Despite the fact that experts generally consider the versatile ingredient propylene glycol to be safe when used in skincare, you can't overlook the fact that it was named the American Contact Dermatitis Society's Allergen of the Year in 2018 due to its bad rap for causing contact dermatitis. If you're one of the lucky ones who experiences adverse reactions to the ingredient, like redness or itchiness, or if you're someone with eczema who could be particularly sensitive to it, you're likely on the hunt for a less irritating alternative to propylene glycol that's safer for your skin. One sub worth mentioning: propanediol.
Although the two are very similar, there are some key distinctions that could make propanediol a better option for you. To find out exactly what these differences and similarities are as well as other important characteristics to note, we interviewed board-certified dermatologist Sapna Palep, MD, of Spring Street Dermatology in NYC, and cosmetic chemist Michelle Wong, PhD, content creator at Lab Muffin Beauty Science. Together, they explain everything you need to know before making the switch from propylene glycol to propanediol in your skincare.
Meet the Expert
Keep scrolling to read all about what they have to say about the ingredients.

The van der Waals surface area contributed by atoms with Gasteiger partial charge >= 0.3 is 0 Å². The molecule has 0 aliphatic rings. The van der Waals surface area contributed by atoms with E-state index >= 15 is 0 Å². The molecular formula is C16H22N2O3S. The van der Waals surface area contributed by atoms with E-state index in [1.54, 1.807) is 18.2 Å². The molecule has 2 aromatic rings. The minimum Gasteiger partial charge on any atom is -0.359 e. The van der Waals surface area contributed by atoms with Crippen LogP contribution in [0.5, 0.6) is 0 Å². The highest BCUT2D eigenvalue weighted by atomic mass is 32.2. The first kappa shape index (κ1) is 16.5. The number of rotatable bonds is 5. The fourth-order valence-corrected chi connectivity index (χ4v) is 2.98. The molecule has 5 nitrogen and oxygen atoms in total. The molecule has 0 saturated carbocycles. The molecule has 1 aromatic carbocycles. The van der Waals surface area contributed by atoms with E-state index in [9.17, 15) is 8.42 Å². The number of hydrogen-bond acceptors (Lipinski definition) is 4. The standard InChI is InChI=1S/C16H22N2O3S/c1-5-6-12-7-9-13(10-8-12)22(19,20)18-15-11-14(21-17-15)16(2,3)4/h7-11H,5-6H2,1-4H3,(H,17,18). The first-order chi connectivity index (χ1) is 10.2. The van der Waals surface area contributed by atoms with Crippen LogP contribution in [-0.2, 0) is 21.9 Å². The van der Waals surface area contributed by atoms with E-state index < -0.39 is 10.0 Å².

Type of ingredient: Solvent, humectant, and emollient
Main benefits: Dissolves ingredients, decreases viscosity, and retains moisture
Who should use it: Generally, anyone looking for an alternative to propylene glycol in their skincare.
How often can you use it: Propanediol is a safe ingredient to use regularly, provided that you do not have a sensitivity to it.
Works well with: Because of its wide range of uses, propanediol does not function especially well with any ingredient in particular.
Don't use with: According to dermatologists, propanediol works well with most, if not all, ingredients.
What Is Propanediol?
Technically speaking, propanediol is a three-carbon diol and a colorless viscous liquid that is miscible (or mixible) with water. Since it's derived from corn sugar, Palep describes propanediol as a natural alternative to propylene glycol. It can be found in cosmetics and personal care products, like lotions, cleansers, toners, and other topical skin treatments. A bit of an overachiever, propanediol can function as a solvent, humectant, and even an emollient when used in skincare.
Benefits of Propanediol for Skin
The reason you can spot propanediol on so many different product labels is due to its versatility. Although Palep says it primarily functions as a solvent, propanediol also has impressive sensory qualities and various other benefits when used in skincare:
- Dissolves ingredients: According to Palep, propanediol is considered to be an excellent solvent for harder to dissolve ingredients, like salicylic acid or ferulic acid, for instance.
- Decreases viscosity: As Palep explains it, a viscosity reducer is helpful in a variety of cosmetics, like conditioner, shampoo, foundation, mascara, body wash, hair spray, cleanser, and moisturizer, because it allows the formulas to flow well and makes them easier to use on the skin and hair.